Thursday, January 31, 2013
Ind. Decisions - Court of Appeals issues 6 today (and 22 NFP)
For publication opinions today (6):
In Paul D. Edwards v. Zobeida E. Bonilla-Vega, a 6-page opinion, Judge May writes:
Paul Edwards (Husband) appeals the distribution of marital assets as part of the dissolution of his marriage to Zobeida E. Bonilla-Vega (Wife). He presents three issues for our review, one of which we find dispositive: Whether the settlement proceeds from Husband’s action against his former employer, which commenced prior to the dissolution proceedings and was finalized before the dissolution was final, were properly included and valued as a marital asset. We affirm. * * *In Henry Wagler, Barb Wagler and Henry and Barb Wagler, LP v. Fort Wayne-Allen County Department of Health , an 8-page opinion, Judge Crone writes:
Husband claims the settlement proceeds from the chose in action is not subject to distribution in the marital estate because the exact amount of damages, if any, were not known at the time Wife filed for dissolution. Wife asserts the settlement proceeds should be included in the distribution of assets because the chose in action was a property right that existed before she filed for dissolution. * * *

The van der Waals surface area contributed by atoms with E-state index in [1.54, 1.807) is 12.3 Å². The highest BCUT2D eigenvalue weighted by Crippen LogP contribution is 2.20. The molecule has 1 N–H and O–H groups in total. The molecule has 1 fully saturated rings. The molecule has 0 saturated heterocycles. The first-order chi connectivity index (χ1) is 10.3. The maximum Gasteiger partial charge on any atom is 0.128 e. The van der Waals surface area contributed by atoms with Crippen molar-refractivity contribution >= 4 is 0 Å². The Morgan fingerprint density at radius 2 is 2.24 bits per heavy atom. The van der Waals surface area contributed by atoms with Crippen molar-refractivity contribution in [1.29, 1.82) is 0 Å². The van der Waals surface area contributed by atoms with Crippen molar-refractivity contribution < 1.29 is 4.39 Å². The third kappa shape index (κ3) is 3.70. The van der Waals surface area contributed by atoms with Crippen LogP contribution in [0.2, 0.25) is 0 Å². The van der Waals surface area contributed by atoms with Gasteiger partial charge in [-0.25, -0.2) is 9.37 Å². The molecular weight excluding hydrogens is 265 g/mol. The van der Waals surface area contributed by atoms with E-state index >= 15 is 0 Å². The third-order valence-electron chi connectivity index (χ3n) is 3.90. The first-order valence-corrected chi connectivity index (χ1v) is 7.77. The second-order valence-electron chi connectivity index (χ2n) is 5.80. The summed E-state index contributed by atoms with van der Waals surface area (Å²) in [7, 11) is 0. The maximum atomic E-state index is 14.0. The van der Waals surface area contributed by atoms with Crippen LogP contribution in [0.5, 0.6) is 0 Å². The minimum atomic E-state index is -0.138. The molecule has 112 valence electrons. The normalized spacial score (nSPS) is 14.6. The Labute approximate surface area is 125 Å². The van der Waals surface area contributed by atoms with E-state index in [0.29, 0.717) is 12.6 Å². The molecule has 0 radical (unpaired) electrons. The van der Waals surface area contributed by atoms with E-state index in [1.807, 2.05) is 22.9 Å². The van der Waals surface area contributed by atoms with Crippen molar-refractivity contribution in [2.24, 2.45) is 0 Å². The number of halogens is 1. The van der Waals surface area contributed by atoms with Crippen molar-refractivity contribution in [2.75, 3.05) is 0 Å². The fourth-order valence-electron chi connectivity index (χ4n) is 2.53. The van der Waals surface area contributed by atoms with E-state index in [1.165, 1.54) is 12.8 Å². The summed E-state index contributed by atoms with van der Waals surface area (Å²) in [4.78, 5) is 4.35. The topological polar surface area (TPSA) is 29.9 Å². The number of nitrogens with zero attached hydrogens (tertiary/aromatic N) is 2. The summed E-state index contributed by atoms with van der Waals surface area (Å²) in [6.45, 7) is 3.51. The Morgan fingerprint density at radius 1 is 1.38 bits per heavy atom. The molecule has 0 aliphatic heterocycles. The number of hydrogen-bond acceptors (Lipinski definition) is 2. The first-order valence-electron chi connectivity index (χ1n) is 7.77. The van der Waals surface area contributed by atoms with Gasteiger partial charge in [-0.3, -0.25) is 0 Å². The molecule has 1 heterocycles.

Herein, Husband settled his in chose in action with his former employer in November 2010, which was between the filing of the dissolution petition and the date of the final hearing on August 22 – 24, 2011. Therefore, the decision whether to include the property settlement monies in the marital estate was entrusted to the sound discretion of the trial court, and we cannot say the trial court abused its discretion when it included Husband’s tort claim settlement monies in the marital pot and divided them accordingly.